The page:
Tips for editing, mixing and mastering

, mixing and mastering are the three most important steps your audio goes through for that shining million dollar sound! Once a Podcast, radio ad or audio is recorded, it has to be cleaned up for mistakes, polished, leveled and balanced to sound professional.

In editing, various sections of the audio are removed, added or spliced together. The audio is cleaned up of mistakes and accidental noises.
1. While editing, the main focus should be on the natural flow of voice/music.

2. After cutting or splicing together, you should listen to the audio at least twice
to get it right. The important thing is to start listening to the audio 10 seconds
prior to the edit point. This will give you the correct perspective of the flow of
the audio. If the voice sounds hurried or slow, adjust the clips as required.

3. Cross fade should be applied to all overlapping clips. For Podcast or files with
only voice, make sure the beginning and end of each clip has a small fade in
and fade out, to make sure there is no clicking from the cuts. For background
music, game music, jingles etc, the trick is to have the overlapping clips on
two separate tracks, with fade in and out on both tracks.

Mixing is a broad term which covers various processes like equalizing, compression and leveling. Though the requirements of Podcast mixing would be different from game sound design or game music mixing, the ground rules are the same.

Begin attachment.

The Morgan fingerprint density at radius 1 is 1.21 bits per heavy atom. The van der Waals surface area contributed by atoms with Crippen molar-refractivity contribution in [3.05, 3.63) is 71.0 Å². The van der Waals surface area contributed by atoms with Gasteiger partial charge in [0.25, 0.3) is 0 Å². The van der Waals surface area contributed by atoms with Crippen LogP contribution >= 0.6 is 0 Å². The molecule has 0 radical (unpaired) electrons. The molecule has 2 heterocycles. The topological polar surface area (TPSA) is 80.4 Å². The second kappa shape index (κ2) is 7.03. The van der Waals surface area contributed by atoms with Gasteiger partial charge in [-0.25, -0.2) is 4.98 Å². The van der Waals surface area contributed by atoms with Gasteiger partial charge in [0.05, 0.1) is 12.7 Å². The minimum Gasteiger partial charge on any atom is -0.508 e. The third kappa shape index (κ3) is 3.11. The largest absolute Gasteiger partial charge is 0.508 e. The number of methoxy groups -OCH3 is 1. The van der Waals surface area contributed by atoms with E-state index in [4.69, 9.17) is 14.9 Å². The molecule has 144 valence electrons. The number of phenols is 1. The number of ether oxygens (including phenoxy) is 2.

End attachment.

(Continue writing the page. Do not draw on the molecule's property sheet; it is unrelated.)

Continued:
Here are the basic rules of mixing:
1. Loud levels cause ear fatigue. Always mix with the monitors turned low. This
will give a better perspective of the mix.
2. While applying eq, always try to cut frequencies instead of boosting.
3. Make sure you hear your mix on different audio systems to see how well
they translate. This is an absolute must.
4. Make sure the background music does not drown out or conflict with the main
vocals. Always mix the background music first, and introduce the vocals in the

This is the final step of audio production. Typically this should not be attempted unless you have very accurate monitoring system, an acoustically treated room and highly trained ears. It is recommended that you use a good audio production studio or online studio to get your tracks mastered. Still if you want to play around, here are some tips:
1. Use a good spectrum analyzer to find out which frequencies are low and
which are high in the mix. Eq accordingly.
2. Use at least 2 compressors before putting on the limiter.
3. If required, use stereo imaging to separate the mix. But after stereo imaging,
always check the mix in mono. the mix should never fall apart in in Mono.
4. Always compare the final sound with good commercially mixed tracks. This
will immediately tell you if some frequencies are missing.

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